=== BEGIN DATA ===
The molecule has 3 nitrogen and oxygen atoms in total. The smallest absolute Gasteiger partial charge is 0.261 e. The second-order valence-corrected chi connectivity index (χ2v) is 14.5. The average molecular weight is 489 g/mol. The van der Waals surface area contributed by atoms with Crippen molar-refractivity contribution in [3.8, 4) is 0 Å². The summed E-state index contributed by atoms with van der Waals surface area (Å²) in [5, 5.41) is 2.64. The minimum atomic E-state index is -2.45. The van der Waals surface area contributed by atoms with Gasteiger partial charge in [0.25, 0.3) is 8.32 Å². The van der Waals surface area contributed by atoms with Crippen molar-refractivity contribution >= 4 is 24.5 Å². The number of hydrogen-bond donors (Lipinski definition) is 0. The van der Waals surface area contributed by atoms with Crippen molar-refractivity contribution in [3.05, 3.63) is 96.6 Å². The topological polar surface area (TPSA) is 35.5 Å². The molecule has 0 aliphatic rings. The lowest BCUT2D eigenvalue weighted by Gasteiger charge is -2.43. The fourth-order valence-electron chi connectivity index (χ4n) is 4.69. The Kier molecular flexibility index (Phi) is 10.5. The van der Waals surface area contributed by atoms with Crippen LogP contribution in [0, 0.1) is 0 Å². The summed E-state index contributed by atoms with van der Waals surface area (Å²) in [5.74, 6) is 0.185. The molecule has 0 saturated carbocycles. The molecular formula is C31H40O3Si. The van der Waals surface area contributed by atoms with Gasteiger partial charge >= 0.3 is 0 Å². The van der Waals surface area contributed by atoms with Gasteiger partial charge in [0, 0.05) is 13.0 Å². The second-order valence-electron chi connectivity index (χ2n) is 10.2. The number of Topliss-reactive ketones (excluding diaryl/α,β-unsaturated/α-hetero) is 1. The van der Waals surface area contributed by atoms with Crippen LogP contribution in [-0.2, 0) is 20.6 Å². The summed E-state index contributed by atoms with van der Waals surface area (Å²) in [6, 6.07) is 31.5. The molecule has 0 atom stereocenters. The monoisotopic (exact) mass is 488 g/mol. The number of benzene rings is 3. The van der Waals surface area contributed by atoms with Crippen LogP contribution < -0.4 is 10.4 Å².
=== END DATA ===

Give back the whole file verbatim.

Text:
The molecule has 3 nitrogen and oxygen atoms in total. The smallest absolute Gasteiger partial charge is 0.261 e. The second-order valence-corrected chi connectivity index (χ2v) is 14.5. The average molecular weight is 489 g/mol. The van der Waals surface area contributed by atoms with Crippen molar-refractivity contribution in [3.8, 4) is 0 Å². The summed E-state index contributed by atoms with van der Waals surface area (Å²) in [5, 5.41) is 2.64. The minimum atomic E-state index is -2.45. The van der Waals surface area contributed by atoms with Gasteiger partial charge in [0.25, 0.3) is 8.32 Å². The van der Waals surface area contributed by atoms with Crippen molar-refractivity contribution >= 4 is 24.5 Å². The number of hydrogen-bond donors (Lipinski definition) is 0. The van der Waals surface area contributed by atoms with Crippen molar-refractivity contribution in [3.05, 3.63) is 96.6 Å². The topological polar surface area (TPSA) is 35.5 Å². The molecule has 0 aliphatic rings. The lowest BCUT2D eigenvalue weighted by Gasteiger charge is -2.43. The fourth-order valence-electron chi connectivity index (χ4n) is 4.69. The Kier molecular flexibility index (Phi) is 10.5. The van der Waals surface area contributed by atoms with Crippen LogP contribution in [0, 0.1) is 0 Å². The summed E-state index contributed by atoms with van der Waals surface area (Å²) in [5.74, 6) is 0.185. The molecule has 0 saturated carbocycles. The molecular formula is C31H40O3Si. The van der Waals surface area contributed by atoms with Gasteiger partial charge >= 0.3 is 0 Å². The van der Waals surface area contributed by atoms with Gasteiger partial charge in [0, 0.05) is 13.0 Å². The second-order valence-electron chi connectivity index (χ2n) is 10.2. The number of Topliss-reactive ketones (excluding diaryl/α,β-unsaturated/α-hetero) is 1. The van der Waals surface area contributed by atoms with Crippen LogP contribution in [-0.2, 0) is 20.6 Å². The summed E-state index contributed by atoms with van der Waals surface area (Å²) in [6, 6.07) is 31.5. The molecule has 0 atom stereocenters. The monoisotopic (exact) mass is 488 g/mol. The number of benzene rings is 3. The van der Waals surface area contributed by atoms with Crippen LogP contribution < -0.4 is 10.4 Å².